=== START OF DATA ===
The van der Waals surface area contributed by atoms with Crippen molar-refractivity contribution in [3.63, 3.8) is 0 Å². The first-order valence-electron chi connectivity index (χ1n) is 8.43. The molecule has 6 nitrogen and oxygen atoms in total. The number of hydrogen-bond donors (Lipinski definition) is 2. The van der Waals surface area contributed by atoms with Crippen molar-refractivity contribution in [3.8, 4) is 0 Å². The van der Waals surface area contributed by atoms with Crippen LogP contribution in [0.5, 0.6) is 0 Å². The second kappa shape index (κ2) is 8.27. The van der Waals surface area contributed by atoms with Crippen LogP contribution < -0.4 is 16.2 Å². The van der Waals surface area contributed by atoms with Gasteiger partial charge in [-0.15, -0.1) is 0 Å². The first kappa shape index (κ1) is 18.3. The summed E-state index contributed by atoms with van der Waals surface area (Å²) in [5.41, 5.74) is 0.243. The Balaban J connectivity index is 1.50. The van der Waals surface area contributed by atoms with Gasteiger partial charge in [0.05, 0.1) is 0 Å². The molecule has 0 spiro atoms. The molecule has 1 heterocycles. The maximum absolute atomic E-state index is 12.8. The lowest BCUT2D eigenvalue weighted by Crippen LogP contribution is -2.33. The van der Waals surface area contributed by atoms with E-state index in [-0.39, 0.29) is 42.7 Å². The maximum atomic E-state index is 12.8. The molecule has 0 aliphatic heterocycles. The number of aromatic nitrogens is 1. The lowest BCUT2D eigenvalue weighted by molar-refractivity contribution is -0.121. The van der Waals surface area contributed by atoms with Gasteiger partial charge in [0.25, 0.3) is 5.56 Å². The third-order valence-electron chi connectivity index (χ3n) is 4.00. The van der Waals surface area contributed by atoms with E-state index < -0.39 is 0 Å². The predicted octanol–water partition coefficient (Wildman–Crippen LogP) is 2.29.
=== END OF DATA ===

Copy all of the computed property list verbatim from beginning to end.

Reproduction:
The van der Waals surface area contributed by atoms with Crippen molar-refractivity contribution in [3.63, 3.8) is 0 Å². The first-order valence-electron chi connectivity index (χ1n) is 8.43. The molecule has 6 nitrogen and oxygen atoms in total. The number of hydrogen-bond donors (Lipinski definition) is 2. The van der Waals surface area contributed by atoms with Crippen molar-refractivity contribution in [3.8, 4) is 0 Å². The van der Waals surface area contributed by atoms with Crippen LogP contribution in [0.5, 0.6) is 0 Å². The second kappa shape index (κ2) is 8.27. The van der Waals surface area contributed by atoms with Crippen LogP contribution < -0.4 is 16.2 Å². The van der Waals surface area contributed by atoms with Gasteiger partial charge in [-0.15, -0.1) is 0 Å². The first kappa shape index (κ1) is 18.3. The summed E-state index contributed by atoms with van der Waals surface area (Å²) in [5.41, 5.74) is 0.243. The Balaban J connectivity index is 1.50. The van der Waals surface area contributed by atoms with Gasteiger partial charge in [0.05, 0.1) is 0 Å². The molecule has 0 spiro atoms. The molecule has 1 heterocycles. The maximum absolute atomic E-state index is 12.8. The lowest BCUT2D eigenvalue weighted by Crippen LogP contribution is -2.33. The van der Waals surface area contributed by atoms with E-state index in [-0.39, 0.29) is 42.7 Å². The maximum atomic E-state index is 12.8. The molecule has 0 aliphatic heterocycles. The number of aromatic nitrogens is 1. The lowest BCUT2D eigenvalue weighted by molar-refractivity contribution is -0.121. The van der Waals surface area contributed by atoms with Gasteiger partial charge in [0.25, 0.3) is 5.56 Å². The third-order valence-electron chi connectivity index (χ3n) is 4.00. The van der Waals surface area contributed by atoms with E-state index < -0.39 is 0 Å². The predicted octanol–water partition coefficient (Wildman–Crippen LogP) is 2.29.